I was moved by how many people did stop, putting on their flashers and jumping out into the snow to make sure no one was injured and see how they could help. You see a lot of stuff on the news about the state of the world but I believe that deep down most people do care for one another, and they will do what is needed when that time comes.

It was a long, slow drive but I eventually made it home and curled up on the couch inside my apartment. It was warm and dry, but I knew that out there somewhere in the dark forest, the animals were out and moving through their habitat, covering my boot tracks with their own.

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The Ocean in your Backyard January 16, 2011

Exactly one week ago today I was in a car riding in the sunlight out of Providence, Rhode Island, watching the green of the trees along the road suddenly give way to rocky ocean.

As a Pennsylvania resident, I live close enough to the ocean to visit every once and a while, but I always forget that for some people the ocean is their backyard. And while most of my blog is about finding what is unique and beautiful of your own backyard, every now and then it is good to visit someone else’s! To be honest, I sometimes have a hard time making myself go outside when it is cold and gray out, but last weekend I was so excited about being somewhere new and having rocks to scramble on that the cold registered far below my desire to Explore.

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There was so much to see! Waves crashing on the shore, algae clinging to slippery rock surfaces, shadowy places where snow met the sea, animal tracks carved into a frosty path, shriveled orange and red berries trembling on brittle stems, and a scavenger hunt’s worth of rock formations and textures.

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I also saw something I’ve never ever seen before, which is always an invigorating experience. In this case it was the way the wind pushed the waves back as they were coming in to the beach. It peeled the water right off the top of the wave, sending it back out to sea. The waves almost look like big animals coming in just under the surface, don’t you think?

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I was also astounded to come around a bend in the rocks and find this brilliant green moss/algae/seaweed (any guesses? I am thinking algae) covering the rocks close to the ocean.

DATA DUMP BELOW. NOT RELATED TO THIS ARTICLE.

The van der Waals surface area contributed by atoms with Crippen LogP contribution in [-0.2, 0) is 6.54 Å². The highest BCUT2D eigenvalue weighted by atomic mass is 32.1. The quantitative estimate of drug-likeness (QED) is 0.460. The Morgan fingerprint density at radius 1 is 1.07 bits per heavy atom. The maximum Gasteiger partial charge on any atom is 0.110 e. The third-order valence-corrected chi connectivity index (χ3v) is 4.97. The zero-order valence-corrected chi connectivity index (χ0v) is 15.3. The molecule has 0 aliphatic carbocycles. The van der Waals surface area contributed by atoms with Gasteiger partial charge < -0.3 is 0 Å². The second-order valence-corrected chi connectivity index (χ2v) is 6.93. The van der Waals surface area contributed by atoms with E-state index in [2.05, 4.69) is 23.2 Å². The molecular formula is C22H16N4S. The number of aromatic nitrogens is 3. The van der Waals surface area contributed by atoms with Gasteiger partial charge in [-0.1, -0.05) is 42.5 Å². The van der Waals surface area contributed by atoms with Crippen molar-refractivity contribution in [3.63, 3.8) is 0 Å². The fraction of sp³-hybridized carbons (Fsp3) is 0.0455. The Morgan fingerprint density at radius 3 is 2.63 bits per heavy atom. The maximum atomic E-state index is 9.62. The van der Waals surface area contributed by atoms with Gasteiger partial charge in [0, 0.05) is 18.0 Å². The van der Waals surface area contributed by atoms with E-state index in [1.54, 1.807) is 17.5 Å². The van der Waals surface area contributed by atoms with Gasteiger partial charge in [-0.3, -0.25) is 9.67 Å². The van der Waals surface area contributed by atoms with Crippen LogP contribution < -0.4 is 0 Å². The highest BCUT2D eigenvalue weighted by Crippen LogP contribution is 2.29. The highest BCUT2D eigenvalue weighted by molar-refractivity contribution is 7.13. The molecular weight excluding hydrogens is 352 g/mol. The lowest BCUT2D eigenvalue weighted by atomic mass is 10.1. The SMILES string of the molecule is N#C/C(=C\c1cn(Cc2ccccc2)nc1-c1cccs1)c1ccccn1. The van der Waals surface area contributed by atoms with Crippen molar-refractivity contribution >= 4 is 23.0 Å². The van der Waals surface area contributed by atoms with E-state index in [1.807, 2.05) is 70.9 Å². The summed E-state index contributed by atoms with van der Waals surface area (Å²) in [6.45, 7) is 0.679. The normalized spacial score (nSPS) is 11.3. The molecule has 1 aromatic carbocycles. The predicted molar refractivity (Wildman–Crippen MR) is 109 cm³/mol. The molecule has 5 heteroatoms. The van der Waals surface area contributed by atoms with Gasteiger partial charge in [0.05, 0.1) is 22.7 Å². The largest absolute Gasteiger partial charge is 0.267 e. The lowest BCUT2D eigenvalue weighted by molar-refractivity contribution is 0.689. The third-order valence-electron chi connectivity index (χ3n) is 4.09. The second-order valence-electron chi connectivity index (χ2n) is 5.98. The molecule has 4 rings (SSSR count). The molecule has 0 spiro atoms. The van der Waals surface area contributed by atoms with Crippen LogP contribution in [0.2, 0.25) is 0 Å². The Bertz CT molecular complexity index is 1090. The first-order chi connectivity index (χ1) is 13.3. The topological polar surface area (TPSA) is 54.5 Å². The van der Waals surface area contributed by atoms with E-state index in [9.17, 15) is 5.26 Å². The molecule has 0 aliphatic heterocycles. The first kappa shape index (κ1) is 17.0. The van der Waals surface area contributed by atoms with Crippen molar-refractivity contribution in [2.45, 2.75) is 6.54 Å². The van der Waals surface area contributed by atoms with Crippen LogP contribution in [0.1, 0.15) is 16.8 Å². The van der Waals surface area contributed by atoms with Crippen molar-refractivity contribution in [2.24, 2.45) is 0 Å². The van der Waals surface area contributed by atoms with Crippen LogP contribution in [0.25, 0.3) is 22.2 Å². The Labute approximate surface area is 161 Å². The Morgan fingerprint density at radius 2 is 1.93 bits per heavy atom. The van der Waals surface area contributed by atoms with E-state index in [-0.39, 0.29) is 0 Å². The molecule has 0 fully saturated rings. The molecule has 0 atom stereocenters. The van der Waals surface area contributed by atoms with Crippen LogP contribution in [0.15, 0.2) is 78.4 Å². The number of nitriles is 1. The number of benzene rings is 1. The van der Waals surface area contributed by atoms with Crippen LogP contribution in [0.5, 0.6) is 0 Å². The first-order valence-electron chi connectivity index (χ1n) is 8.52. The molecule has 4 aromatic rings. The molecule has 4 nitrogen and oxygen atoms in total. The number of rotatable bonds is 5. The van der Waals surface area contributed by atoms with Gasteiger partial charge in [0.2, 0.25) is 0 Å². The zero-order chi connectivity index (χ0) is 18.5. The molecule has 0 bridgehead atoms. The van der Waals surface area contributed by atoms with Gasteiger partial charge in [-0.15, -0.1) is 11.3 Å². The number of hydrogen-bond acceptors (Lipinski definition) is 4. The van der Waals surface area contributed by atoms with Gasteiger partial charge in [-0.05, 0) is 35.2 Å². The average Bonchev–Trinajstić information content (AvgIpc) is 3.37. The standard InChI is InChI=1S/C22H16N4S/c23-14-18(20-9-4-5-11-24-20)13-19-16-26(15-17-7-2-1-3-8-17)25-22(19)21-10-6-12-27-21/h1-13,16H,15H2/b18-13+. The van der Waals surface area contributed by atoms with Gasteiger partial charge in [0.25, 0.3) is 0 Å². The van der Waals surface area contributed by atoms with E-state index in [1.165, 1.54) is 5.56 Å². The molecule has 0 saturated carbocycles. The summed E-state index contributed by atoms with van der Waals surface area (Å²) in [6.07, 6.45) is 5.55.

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Unfortunately the other pictures I took of this are all blurry! This is because, even though it is silly, I was afraid of having my back turned to the ocean! The amazing power of the ocean frightens me, a bit, and I kept imagining a giant freak wave coming in suddenly while I was absorbed in the green, oblivious to the freight train coming to smash me against the rocks. I think this fear probably comes from not spending a lot of time near the ocean. I kept turning back to check on the ocean like someone walking down a dark alleyway turns to check for stalkers, and as a result this is the best close-up I have of the “algae.”

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Either way, it was a beautiful sight to behold!

Finally, if you are feeling land-locked and snowed in, you can watch this (slightly shaky) video I took of the waves coming in. I was specifically tracking the way they moved into and around the rocks:

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It was an invigorating weekend, and I have to send out big thanks to Julia and Geoff (who once sent in pictures for our first reader photo submission, posted here) for showing me their wonderful “backyard.”

I am going to try to use this momentum to head back out into my own backyard and search for the things that make it special, gray ridge-and-valley days, and all.

What do you have in your own backyard? Is it similar to what I write about or is it a different landscape entirely, like the ocean, or mountains, or swamps? What keeps you inspired to get out and explore your neighborhood? As I learned last weekend, sometimes you have to go away from home to appreciate coming back!

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Update:  In case anyone is interested, these pictures were taken in Beavertail State Park on Jamestown Island, Rhode Island.